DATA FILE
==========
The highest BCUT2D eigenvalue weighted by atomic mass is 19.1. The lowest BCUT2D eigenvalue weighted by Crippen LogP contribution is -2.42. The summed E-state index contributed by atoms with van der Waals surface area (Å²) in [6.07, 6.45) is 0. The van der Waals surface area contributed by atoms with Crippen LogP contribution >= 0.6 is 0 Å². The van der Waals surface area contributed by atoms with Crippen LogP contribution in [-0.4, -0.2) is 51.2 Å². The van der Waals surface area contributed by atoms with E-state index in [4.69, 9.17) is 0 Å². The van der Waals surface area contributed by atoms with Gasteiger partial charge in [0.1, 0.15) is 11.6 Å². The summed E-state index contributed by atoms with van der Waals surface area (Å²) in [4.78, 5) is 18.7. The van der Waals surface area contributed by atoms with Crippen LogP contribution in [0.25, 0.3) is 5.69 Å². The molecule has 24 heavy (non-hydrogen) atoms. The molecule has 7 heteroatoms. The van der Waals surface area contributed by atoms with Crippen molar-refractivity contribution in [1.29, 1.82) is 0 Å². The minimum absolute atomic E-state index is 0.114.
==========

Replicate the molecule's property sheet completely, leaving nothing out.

The highest BCUT2D eigenvalue weighted by atomic mass is 19.1. The lowest BCUT2D eigenvalue weighted by Crippen LogP contribution is -2.42. The summed E-state index contributed by atoms with van der Waals surface area (Å²) in [6.07, 6.45) is 0. The van der Waals surface area contributed by atoms with Crippen LogP contribution >= 0.6 is 0 Å². The van der Waals surface area contributed by atoms with Crippen LogP contribution in [-0.4, -0.2) is 51.2 Å². The van der Waals surface area contributed by atoms with E-state index in [4.69, 9.17) is 0 Å². The van der Waals surface area contributed by atoms with Gasteiger partial charge in [0.1, 0.15) is 11.6 Å². The summed E-state index contributed by atoms with van der Waals surface area (Å²) in [4.78, 5) is 18.7. The van der Waals surface area contributed by atoms with Crippen LogP contribution in [0.25, 0.3) is 5.69 Å². The molecule has 24 heavy (non-hydrogen) atoms. The molecule has 7 heteroatoms. The van der Waals surface area contributed by atoms with Crippen molar-refractivity contribution in [1.29, 1.82) is 0 Å². The minimum absolute atomic E-state index is 0.114.